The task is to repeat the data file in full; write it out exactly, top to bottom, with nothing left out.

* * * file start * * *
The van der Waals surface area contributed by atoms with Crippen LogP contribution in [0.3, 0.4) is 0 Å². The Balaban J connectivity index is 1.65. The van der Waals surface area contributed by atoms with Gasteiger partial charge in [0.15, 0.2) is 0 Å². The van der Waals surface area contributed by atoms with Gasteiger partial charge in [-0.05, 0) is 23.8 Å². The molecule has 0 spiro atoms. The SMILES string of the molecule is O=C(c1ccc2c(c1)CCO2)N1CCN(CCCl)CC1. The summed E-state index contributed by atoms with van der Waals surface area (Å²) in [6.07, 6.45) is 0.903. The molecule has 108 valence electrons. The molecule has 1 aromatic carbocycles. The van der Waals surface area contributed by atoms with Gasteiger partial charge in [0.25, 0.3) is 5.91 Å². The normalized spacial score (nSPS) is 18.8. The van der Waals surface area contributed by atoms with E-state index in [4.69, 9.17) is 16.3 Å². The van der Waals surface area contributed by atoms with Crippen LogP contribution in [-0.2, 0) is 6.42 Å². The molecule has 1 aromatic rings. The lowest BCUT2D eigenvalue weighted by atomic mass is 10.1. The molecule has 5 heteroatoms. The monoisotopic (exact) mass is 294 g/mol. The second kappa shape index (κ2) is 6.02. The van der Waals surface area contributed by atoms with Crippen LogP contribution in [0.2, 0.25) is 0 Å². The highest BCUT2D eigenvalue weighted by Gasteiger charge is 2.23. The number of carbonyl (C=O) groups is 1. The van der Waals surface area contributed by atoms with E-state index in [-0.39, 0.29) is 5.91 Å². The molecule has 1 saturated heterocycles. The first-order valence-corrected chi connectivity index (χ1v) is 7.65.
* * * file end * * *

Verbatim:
The van der Waals surface area contributed by atoms with Crippen LogP contribution in [0.3, 0.4) is 0 Å². The Balaban J connectivity index is 1.65. The van der Waals surface area contributed by atoms with Gasteiger partial charge in [0.15, 0.2) is 0 Å². The van der Waals surface area contributed by atoms with Gasteiger partial charge in [-0.05, 0) is 23.8 Å². The molecule has 0 spiro atoms. The SMILES string of the molecule is O=C(c1ccc2c(c1)CCO2)N1CCN(CCCl)CC1. The summed E-state index contributed by atoms with van der Waals surface area (Å²) in [6.07, 6.45) is 0.903. The molecule has 108 valence electrons. The molecule has 1 aromatic carbocycles. The van der Waals surface area contributed by atoms with Gasteiger partial charge in [0.25, 0.3) is 5.91 Å². The normalized spacial score (nSPS) is 18.8. The van der Waals surface area contributed by atoms with E-state index in [4.69, 9.17) is 16.3 Å². The van der Waals surface area contributed by atoms with Crippen LogP contribution in [-0.2, 0) is 6.42 Å². The molecule has 1 aromatic rings. The lowest BCUT2D eigenvalue weighted by atomic mass is 10.1. The molecule has 5 heteroatoms. The monoisotopic (exact) mass is 294 g/mol. The second kappa shape index (κ2) is 6.02. The van der Waals surface area contributed by atoms with Crippen LogP contribution in [0.2, 0.25) is 0 Å². The highest BCUT2D eigenvalue weighted by Gasteiger charge is 2.23. The number of carbonyl (C=O) groups is 1. The van der Waals surface area contributed by atoms with E-state index in [-0.39, 0.29) is 5.91 Å². The molecule has 1 saturated heterocycles. The first-order valence-corrected chi connectivity index (χ1v) is 7.65.